At the start of this year, Ruth promised herself that 2020 was going to be the year she started running properly, with the sole purpose of strengthening her lungs. Then a global respiratory virus arrived in Ireland.
I’ve suffered with asthma since I was a tot and pre-pandemic, I did not want to endure my usual winter of lung infections and everything that comes with them. I was going to strengthen my lungs. I was going to run.
I started running in January while still enjoying the Christmas break at home in Cork. I kept it up when I got back to Dublin and was living off Merrion Square. I felt those heavy running legs while trotting around the square most evenings. Knowing that each lap was 1km, I’d pound the pavement while a running app I was using coached me through each significant pace. It felt good, like I was part of a training group. I technically was, too. A friend of mine in work had also decided to start fast moving legs in 2020 so every morning we would discuss our track from the day before.
The running app helped me for the first few months. It allowed me reach a personal goal but I noticed that it was also turning something once enjoyable into a task. It nearly felt like I was reporting to a manager at one stage; checking my pace, time and distance. I was left with a gnawing worry about beating my score the next time. Pandemic fatigue has since set in. Or perhaps the energy that allowed me to run every other day a few months, was killed by a running app?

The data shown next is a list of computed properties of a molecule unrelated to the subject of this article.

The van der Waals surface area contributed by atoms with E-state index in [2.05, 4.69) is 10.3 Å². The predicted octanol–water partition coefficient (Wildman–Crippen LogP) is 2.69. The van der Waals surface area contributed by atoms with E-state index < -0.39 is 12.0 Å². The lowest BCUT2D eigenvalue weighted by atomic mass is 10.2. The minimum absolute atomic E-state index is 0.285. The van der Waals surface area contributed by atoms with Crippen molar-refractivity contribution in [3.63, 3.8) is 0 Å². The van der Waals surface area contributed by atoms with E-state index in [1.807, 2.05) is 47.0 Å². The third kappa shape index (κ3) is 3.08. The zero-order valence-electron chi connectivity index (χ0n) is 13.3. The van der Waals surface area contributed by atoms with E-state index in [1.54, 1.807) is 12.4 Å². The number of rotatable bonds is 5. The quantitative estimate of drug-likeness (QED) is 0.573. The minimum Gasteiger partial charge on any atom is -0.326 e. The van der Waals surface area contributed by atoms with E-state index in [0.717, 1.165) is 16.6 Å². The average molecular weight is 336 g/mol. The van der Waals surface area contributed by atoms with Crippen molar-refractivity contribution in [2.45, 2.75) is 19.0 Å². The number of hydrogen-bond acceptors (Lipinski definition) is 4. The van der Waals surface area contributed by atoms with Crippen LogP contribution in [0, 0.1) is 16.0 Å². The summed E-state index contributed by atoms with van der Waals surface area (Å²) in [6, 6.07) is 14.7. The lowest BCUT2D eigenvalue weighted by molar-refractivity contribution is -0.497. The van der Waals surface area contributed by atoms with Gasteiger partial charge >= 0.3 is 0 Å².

I continued to run without using the app. Instead, I set a timer on my phone, knowing, generally, how long it would take me to run a certain amount of kilometers. I ran the same slog three or four times a week for a very short time but got fed up. That negative, unavoidable voice in my head started to be harder and harder to turn away. She would tell me my pace was worse than the day before, that my breathing was wrong and it just felt exhausting to manage it on top of powering through the workout. I stopped altogether for a few weeks. I reminded myself that you go through these running phases. Instead of being 'all in' or 'all out' my goal was to get to that in between nirvana of Casual Jogs.
I’ve always had pretty bad asthma. I've always had inhalers, and each winter there would be the inevitable bad cough or chest infection. There were nebulisers and hospital trips as a child. There were countless holistic treatments, like hanging my head over a big bowl of hot water with lavender essential oil misting up my lungs most evenings in winter. My mum believes “lavender will fix anything”. So this ability to run fast and for a long time meant a lot to me. I have kept running and I haven’t needed to use my inhaler as much since I embarked on this fitness journey. My lungs have been strengthened.
Pre-coronavirus, my challenge for 2020 was to strengthen my lungs. Now I need to strengthen my lungs in case I get the virus. I hit 10km in May.
I've gone back to the app. I can see that I’ve gone from running four to five times a week from March to June to now running once and maybe even twice a week. And as we enter into one of the scariest winters, I’m very thankful for my decision to build up my lungs. I’ll be trying to run a bit more and find more exciting ways to get the job done. Doing something is better than doing nothing.
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